Danielle Saunders


2020

pdf bib
Reducing Gender Bias in Neural Machine Translation as a Domain Adaptation Problem
Danielle Saunders | Bill Byrne
Proceedings of the 58th Annual Meeting of the Association for Computational Linguistics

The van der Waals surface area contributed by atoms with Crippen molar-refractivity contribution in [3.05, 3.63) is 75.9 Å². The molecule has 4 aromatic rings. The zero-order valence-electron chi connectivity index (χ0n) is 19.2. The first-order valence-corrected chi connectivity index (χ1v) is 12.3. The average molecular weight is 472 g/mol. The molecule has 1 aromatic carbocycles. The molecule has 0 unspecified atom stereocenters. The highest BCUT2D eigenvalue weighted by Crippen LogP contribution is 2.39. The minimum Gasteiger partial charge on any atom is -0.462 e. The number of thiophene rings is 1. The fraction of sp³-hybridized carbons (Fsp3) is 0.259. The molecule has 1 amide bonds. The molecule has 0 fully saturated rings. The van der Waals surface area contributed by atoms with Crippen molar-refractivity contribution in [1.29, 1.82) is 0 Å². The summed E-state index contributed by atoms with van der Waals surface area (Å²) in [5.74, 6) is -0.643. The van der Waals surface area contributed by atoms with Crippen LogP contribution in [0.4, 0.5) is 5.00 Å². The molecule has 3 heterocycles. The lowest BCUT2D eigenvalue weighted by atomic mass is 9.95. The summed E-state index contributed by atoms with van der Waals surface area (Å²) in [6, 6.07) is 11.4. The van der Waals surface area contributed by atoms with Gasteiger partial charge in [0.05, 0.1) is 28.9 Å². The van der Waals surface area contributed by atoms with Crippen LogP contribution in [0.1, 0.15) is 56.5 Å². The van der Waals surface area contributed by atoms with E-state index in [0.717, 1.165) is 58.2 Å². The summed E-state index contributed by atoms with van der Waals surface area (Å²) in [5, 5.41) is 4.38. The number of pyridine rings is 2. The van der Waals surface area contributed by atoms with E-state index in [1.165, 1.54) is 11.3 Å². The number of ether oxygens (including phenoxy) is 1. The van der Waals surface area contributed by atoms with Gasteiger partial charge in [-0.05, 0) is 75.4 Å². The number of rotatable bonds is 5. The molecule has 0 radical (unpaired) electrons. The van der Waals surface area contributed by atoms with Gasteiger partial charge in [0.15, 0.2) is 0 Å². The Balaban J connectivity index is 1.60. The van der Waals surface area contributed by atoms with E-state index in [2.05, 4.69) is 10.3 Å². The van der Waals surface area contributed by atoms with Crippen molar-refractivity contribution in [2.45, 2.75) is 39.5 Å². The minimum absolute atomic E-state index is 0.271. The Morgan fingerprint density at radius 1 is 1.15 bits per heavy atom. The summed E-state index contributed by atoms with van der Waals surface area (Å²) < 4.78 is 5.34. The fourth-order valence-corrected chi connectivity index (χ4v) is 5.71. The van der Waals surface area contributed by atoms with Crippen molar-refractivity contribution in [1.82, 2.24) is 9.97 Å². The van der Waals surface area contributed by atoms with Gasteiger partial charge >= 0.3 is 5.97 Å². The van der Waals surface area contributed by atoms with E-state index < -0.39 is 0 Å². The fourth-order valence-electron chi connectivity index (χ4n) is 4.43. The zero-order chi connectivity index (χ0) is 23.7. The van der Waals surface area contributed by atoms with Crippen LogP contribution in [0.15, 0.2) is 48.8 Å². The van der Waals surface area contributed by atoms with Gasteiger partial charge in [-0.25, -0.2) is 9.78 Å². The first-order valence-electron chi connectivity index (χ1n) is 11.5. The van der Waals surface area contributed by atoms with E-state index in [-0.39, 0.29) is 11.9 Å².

Training data for NLP tasks often exhibits gender bias in that fewer sentences refer to women than to men. In Neural Machine Translation (NMT) gender bias has been shown to reduce translation quality, particularly when the target language has grammatical gender. The recent WinoMT challenge set allows us to measure this effect directly (Stanovsky et al, 2019) Ideally we would reduce system bias by simply debiasing all data prior to training, but achieving this effectively is itself a challenge. Rather than attempt to create a ‘balanced’ dataset, we use transfer learning on a small set of trusted, gender-balanced examples. This approach gives strong and consistent improvements in gender debiasing with much less computational cost than training from scratch. A known pitfall of transfer learning on new domains is ‘catastrophic forgetting’, which we address at adaptation and inference time. During adaptation we show that Elastic Weight Consolidation allows a performance trade-off between general translation quality and bias reduction. At inference time we propose a lattice-rescoring scheme which outperforms all systems evaluated in Stanovsky et al, 2019 on WinoMT with no degradation of general test set BLEU. We demonstrate our approach translating from English into three languages with varied linguistic properties and data availability.